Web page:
The Man He Became: How FDR Defied Polio to Win the Presidency

The Man He Became: How FDR Defied Polio to Win the Presidency

Language: English

Pages: 384

ISBN: 0743265157

Format: PDF / Kindle (mobi) / ePub

With a searching new analysis of primary sources, NBCC award winner James Tobin reveals how FDR’s fight against polio transformed him from a callow aristocrat into the energetic, determined statesman who would rally the nation in the Great Depression and lead it through World War II.

Here, from James Tobin, winner of the National Book Critics Circle Award in biography, is the story of the greatest comeback in American political history, a saga long buried in half-truth, distortion and myth— Franklin Roosevelt’s ten-year climb from paralysis to the White House.

In 1921, at the age of thirty-nine, Roosevelt was the brightest young star in the Democratic Party. One day he was racing his children around their summer home. Two days later he could not stand up. Hopes of a quick recovery faded fast. “He’s through,” said allies and enemies alike. Even his family and close friends misjudged their man, as they and the nation would learn in time.

With a painstaking reexamination of original documents, James Tobin uncovers the twisted chain of accidents that left FDR paralyzed; he reveals how polio recast Roosevelt’s fateful partnership with his wife, Eleanor; and he shows that FDR’s true victory was not over paralysis but over the ancient stigma attached to the crippled. Tobin also explodes the conventional wisdom of recent years—that FDR deceived the public about his condition. In fact, Roosevelt and his chief aide, Louis Howe, understood that only by displaying himself as a man who had come back from a knockout punch could FDR erase the perception that had followed him from childhood—that he was a pampered, too smooth pretty boy without the strength to lead the nation. As Tobin persuasively argues, FDR became president less in spite of polio than because of polio.

The Man He Became affirms that true character emerges only in crisis and that in the shaping of this great American leader character was all.

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for polio. 8. Two polio experts then took over: Robert Lovett, who predicted “possible complete recovery”... 9. ...and George Draper, FDR’s old friend and personal physician, who pondered how to tell the patient “what he really faces without utterly crushing him.” 10. On the houseboat Weona II in 1923, FDR improvised a small crane to lower himself into the ocean for exercise. He drew the sketch above in a letter to Dr. Lovett. 11. Roosevelt rose from the political graveyard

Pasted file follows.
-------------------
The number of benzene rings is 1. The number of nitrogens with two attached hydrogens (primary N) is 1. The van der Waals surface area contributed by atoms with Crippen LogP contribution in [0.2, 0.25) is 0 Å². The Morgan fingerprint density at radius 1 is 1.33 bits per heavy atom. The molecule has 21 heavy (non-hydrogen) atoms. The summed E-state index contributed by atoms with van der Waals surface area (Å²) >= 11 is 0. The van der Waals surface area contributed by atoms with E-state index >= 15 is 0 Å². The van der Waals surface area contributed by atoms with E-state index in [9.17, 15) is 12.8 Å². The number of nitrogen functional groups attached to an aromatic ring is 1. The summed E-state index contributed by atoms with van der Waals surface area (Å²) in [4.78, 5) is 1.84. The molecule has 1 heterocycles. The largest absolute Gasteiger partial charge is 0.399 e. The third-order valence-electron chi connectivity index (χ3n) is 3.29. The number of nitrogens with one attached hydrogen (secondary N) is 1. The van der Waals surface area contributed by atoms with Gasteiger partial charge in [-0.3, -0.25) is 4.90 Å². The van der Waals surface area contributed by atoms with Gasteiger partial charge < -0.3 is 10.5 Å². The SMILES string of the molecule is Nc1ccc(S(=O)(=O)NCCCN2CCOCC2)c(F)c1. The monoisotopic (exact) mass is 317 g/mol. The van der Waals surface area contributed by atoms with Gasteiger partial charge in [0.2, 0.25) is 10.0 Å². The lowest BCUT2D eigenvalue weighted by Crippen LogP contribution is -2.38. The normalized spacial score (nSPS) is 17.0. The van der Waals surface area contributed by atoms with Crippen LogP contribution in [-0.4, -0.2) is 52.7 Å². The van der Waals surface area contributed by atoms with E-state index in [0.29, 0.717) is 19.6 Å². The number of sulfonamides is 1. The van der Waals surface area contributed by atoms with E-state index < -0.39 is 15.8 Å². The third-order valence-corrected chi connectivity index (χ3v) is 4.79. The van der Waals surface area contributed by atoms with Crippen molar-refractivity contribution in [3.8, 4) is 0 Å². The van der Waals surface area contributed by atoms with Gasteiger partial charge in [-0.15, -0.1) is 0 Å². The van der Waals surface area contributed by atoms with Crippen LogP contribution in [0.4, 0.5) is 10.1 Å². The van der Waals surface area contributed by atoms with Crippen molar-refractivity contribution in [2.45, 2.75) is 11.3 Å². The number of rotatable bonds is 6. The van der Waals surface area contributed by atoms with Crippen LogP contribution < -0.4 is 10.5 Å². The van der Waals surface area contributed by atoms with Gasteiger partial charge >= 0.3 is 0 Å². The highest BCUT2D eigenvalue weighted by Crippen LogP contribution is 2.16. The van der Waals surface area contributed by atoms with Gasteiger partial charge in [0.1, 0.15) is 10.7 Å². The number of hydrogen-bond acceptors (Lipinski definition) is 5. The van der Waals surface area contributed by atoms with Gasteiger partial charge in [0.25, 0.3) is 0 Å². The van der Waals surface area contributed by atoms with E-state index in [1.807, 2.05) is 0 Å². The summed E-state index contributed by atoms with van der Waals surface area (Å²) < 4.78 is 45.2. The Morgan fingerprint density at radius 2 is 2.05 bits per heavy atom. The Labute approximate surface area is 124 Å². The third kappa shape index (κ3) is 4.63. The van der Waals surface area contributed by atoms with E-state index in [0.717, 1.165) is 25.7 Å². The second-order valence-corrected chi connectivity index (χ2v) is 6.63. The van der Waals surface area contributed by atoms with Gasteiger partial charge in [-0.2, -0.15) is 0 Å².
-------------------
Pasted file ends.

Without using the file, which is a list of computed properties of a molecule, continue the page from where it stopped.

Camp, 9/28/1921, in Elliott Roosevelt, ed., FDR: His Personal Letters, 1905–1928 (New York: Duell, Sloan and Pearce, 1948), 530. “that state of nervous collapse,”: George Draper to Eben Homer Bennet, quoted in John Gunther, Roosevelt in Retrospect: A Profile in History (New York: Harper & Brothers, 1950), 226. When Dr. Draper permitted: Ward, First-Class Temperament, 606. “a very trembling signature”: ER interview with Robert D. Graff, Robert D. Graff Papers, FDRL. “They assume a

loath to designate the ailment.” So the papers of September 15 and 16, 1921, did not foretell disaster. Instead, Draper’s promise—no permanent disability—was emphasized. F.D. ROOSEVELT HAS INFANTILE PARALYSIS; SLOWLY NEARING RECOVERY (Washington Post) UNABLE TO WALK, BUT HIS PHYSICIAN IS CONFIDENT OF HIS ULTIMATE RECOVERY (New York World) IT WAS SAID THAT MR. ROOSEVELT WOULD NOT BE PERMANENTLY CRIPPLED. (New York Times) It was a story of the disaster-narrowly-averted genre, as if two

to the upper stories. But where Loyless saw an abyss of unmet demands, FDR saw a list of action-ready plans to be carried out as quickly as possible. He began to recruit a staff; drew up plans to refit the existing swimming pool, refurbish the old cottages, and build new ones (with furnaces to allow year-round stays); and sketched the construction of year-round facilities for treatment, especially big new pools, one with a glass roof to trap the sun in winter. To run the operation in Loyless’s

regimen. Evidence comes from associates of FDR’s who had no stake in exaggerating the claims about a heroic recovery effort—indeed, who told the truth because they wanted him to work harder and so make the best recovery possible. As early as 1922 his nurse, Edna Rockey, had said he was not working as hard as he should. Her report was echoed later by Mrs. William Plog, wife of the superintendent of the Hyde Park estate. Mrs. Plog had served FDR his meals that summer when, according to legend, he

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